This week is slightly different (although both of these have become the top bedtime book choices too!) as I’m going to take the chance to enthuse on behalf of both of us about two books we’ve been reading from one of my favourite picture book authors.

Normally Peapod chooses his bedtime stories after bath as he goes to bed, but last night insisted on putting these up on the bed ready before he even got in the bath!

Apologies, it’s quite a long one so for a quick TLDR summary:

Out of Nowhere is a heartwarming tale of friendship with the most fantastic illustrations, starring a beetle whose legs I love!

The Suitcase is a moving story about how we treat others and the power of kindness, with a brilliant use of dialogue, quirky and stylish illustrations and the power to get even the youngest readers thinking.


I was really excited when I heard Chris Naylor-Ballesteros had a new book out this year and I’ve had it ordered for ages so I was made up when it arrived this week and Peapod wanted to read it straight away!

Out of Nowhere is the story of a beetle and a caterpillar, best friends who spend every day together. Until one day, caterpillar isn’t there. Beetle sets off to find his friend, because even though it’s scary, friends come first. He can’t find Caterpillar anywhere, then out of nowhere comes….

This is such a lovely story of friendship. With echoes of one of my very favourite books, Tadpole’s Promise by Jeanne Willis, this steers away from the funny but macabre to focus instead on the joy, comfort and pleasure a good friend can bring to your life. And how true friendship finds it way through absence, change or difficulty.

Those of you who know me will know I have little time for books that are “too nice” or overly sentimental, and that’s why I love this so much. It takes a topic that usually ends up being a bit schmultzy and ensures it’s heart-warming but has a lightness of touch and an understated, simplicity of phrasing that saves it from being layered on too thick or over-explained.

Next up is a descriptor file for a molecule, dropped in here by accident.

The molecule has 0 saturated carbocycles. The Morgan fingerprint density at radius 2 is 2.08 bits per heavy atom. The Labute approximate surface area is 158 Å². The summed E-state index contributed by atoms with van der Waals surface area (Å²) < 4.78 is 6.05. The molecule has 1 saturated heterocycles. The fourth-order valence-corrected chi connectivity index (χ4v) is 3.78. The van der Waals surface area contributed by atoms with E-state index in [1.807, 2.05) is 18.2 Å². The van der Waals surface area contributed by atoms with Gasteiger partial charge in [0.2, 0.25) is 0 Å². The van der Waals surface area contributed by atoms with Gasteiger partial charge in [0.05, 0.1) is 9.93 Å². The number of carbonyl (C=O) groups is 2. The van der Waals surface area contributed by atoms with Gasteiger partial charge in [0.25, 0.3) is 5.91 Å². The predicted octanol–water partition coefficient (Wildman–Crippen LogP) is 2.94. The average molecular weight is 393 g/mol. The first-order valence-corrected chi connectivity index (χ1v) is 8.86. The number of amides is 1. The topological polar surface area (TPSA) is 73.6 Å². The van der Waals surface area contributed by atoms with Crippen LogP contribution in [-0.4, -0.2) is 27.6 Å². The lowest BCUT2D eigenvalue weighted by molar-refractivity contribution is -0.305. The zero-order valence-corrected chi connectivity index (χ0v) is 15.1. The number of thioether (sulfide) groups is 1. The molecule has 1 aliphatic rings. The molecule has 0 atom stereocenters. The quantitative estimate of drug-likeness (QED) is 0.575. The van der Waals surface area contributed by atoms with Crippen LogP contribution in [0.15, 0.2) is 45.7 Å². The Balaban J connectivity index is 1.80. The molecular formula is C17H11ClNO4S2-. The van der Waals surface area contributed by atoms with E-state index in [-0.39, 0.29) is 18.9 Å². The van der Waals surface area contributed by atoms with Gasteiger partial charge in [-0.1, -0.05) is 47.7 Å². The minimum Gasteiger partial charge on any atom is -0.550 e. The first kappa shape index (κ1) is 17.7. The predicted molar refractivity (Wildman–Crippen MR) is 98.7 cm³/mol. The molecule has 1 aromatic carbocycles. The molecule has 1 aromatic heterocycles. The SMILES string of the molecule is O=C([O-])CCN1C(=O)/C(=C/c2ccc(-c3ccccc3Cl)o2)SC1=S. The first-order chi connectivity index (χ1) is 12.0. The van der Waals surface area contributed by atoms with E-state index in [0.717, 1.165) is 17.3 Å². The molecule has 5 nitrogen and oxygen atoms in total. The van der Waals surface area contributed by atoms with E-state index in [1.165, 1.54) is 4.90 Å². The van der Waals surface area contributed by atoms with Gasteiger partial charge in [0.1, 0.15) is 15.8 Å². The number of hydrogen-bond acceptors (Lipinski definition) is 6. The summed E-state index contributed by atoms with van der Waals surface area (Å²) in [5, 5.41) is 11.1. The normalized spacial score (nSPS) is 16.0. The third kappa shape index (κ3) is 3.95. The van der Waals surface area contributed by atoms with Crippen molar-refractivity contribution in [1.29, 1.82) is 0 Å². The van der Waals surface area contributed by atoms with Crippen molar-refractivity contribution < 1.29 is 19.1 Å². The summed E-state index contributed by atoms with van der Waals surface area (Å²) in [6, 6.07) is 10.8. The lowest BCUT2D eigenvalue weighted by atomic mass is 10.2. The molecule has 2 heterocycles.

Indeed, so much of the story (as is the case with all the best picture books) is told through the illustrations and what gorgeous, expressive illustrations they are.

With a strikingly beautiful black, white and red palette, wonderful textures and use of shading and line, I absolutely loved these; I think my favourite thing about the whole book is the artwork.

Peapod loved the book too, and when we’d read it (several times) he was looking at the pictures of other books in the back as he likes to do (these pages at the end of books have me buying so many more books!!) pointing to each asking “got that one?” I said we had The Suitcase and went to get it…

I’ve reviewed The Suitcase before here, but when I did Peapod was only 9 months old. At nearly two and a half now, the thing that struck me most reading it this week is his response to it.